There will also be possible limitations to the proposed study. Firstly, this intervention does not consist of a fixed program of balance exercises, but relies on trainers’ adherence to the basic exercise principles in order to plan and adapt training sessions. While this feature allows exercises to be adapted and progressed at the individual level, it may be difficult to fully evaluate program fidelity. Extra efforts will therefore need to be made to evaluate the level of fidelity to the theoretical principles of the program throughout the implementation process. Secondly, randomization of participants into treatment and control groups was not considered feasible as the program is provided at the clinical sites as a part of standard physiotherapy treatment. Although consecutive inclusion of participants mirrors standard practice and therefore benefits external validity, a non-randomized design limits our ability to rule out the effects of selection bias between the control and intervention groups. Thirdly, in current physiotherapy treatment of people with PD in Sweden, there is no uniform standard care with which to compare the testing of this intervention. This may hamper the extent to which a standardized control group can be recruited.

This study represents a unique and structured approach to investigating the ways in which a rehabilitation intervention with proven efficacy responds to testing and implementation in real life clinical settings. Our study design should benefit people with progressive neurological conditions such as PD by providing valuable information which can speed up the process of translating research findings to routine health care. We hypothesize that study findings will produce highly applicable results not only for those in the field of PD, but to clinicians on a wider scale who are planning to translate research findings from training programs with proven effectiveness to the patients who need them.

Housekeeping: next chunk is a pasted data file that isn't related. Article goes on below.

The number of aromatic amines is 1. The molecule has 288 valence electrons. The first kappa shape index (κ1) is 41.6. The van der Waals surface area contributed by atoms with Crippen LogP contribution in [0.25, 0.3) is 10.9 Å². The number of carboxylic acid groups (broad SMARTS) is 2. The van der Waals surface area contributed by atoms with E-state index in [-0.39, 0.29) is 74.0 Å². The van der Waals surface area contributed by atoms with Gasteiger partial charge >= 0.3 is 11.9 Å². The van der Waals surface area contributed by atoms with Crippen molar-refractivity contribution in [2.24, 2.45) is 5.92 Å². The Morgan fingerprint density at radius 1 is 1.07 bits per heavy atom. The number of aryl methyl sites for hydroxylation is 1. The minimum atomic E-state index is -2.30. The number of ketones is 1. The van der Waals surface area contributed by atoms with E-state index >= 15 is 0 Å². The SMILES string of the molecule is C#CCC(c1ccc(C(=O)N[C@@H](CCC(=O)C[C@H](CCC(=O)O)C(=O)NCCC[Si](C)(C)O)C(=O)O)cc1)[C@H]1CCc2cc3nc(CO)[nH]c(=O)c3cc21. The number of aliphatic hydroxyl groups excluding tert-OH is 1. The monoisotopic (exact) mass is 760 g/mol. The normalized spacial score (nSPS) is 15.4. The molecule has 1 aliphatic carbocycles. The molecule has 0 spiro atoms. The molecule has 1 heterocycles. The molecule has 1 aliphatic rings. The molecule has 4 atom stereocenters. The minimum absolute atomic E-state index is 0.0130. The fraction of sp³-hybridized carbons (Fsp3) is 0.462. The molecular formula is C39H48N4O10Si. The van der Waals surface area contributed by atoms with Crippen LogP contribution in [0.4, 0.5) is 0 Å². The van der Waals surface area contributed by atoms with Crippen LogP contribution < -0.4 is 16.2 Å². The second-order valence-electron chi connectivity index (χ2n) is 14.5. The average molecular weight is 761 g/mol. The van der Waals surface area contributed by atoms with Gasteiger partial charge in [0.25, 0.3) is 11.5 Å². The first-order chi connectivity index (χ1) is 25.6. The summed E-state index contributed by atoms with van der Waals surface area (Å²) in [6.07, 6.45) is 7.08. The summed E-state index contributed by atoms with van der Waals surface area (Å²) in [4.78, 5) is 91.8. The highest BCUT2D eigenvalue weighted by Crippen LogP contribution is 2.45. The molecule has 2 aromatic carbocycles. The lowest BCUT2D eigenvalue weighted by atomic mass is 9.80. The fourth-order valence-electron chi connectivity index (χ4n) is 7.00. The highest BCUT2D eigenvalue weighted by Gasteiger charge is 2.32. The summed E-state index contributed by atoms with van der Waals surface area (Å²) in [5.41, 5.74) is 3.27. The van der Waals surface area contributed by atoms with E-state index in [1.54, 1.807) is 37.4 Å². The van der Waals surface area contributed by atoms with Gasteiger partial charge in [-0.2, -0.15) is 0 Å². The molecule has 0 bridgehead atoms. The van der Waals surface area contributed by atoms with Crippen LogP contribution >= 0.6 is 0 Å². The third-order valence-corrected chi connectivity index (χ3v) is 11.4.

Trial status

At the time of manuscript submission the trial is in an ongoing phase of recruitment and data collection at the various clinical sites.

Abbreviations

CFIR: 

Consolidated framework for implementation research

PD: 

Parkinson’s disease

RCT: 

Randomized controlled trial

Declarations

Acknowledgements

The authors wish to acknowledge all physical therapist trainers actively involved in the adaptation, provision and assessment of this phase of the HiBalance trial at the various clinical sites in Stockholm (Karolinska University Hospital; The Stockholm Sjukhem Foundation at their rehab centers on Kungsholmen and Bromma: The Stora Sköndal Foundation and Nacka rehab center) without whose effort this study would not be possible.

Funding

This study has received research grant funding after competitive peer-review from the following sources: The Swedish Research council for Health, Working life and Welfare (FORTE), The Swedish Research Council, ‘Vårdalstifelsen’ and the Swedish Parkinson Foundation (Additional files 4i-ii). The funding agencies did not influence study design and will not play an influential role in data analysis or interpretation.

Availability of data and materials

The datasets generated and analyzed during the current study will be available from the author upon reasonable request.

Authors’ contributions

EF is principal investigator and conceived the study along with MH and LK, as well as acquired all study funding. All authors participated in development of study design. BL and EF designed the adaptation of the program and will provide support to trainers throughout. LK and BL designed the process evaluation part of the study encompassing aim II and III. All authors read, reviewed and approved the final manuscript.

Competing interests

The authors declare that they have no competing interests.

Consent for publication

Not applicable.

Ethics approval and consent to participate

All participants, both people with PD and physical therapist trainers will provide their written consent for participation in the study. This study has been approved by the Regional Ethical Review Board in Stockholm (2016/201-31/12) (Additional file 5).

Open AccessThis article is distributed under the terms of the Creative Commons Attribution 4.0 International License (http://creativecommons.org/licenses/by/4.0/), which permits unrestricted use, distribution, and reproduction in any medium, provided you give appropriate credit to the original author(s) and the source, provide a link to the Creative Commons license, and indicate if changes were made. The Creative Commons Public Domain Dedication waiver (http://creativecommons.org/publicdomain/zero/1.0/) applies to the data made available in this article, unless otherwise stated.

Authors’ Affiliations

(1)
Department of Neurobiology, Care Sciences and Society, Division of Physiotherapy, Karolinska Institute
(2)
Stockholms Sjukhem Foundation
(3)
Institute of Environmental Medicine, Intervention and implementation research, Karolinska Institute
(4)
Function Area Occupational therapy & Physiotherapy, Allied Health Professionals Function, Karolinska University Hospital
(5)
Allied Health Professionals Function, Karolinska University Hospital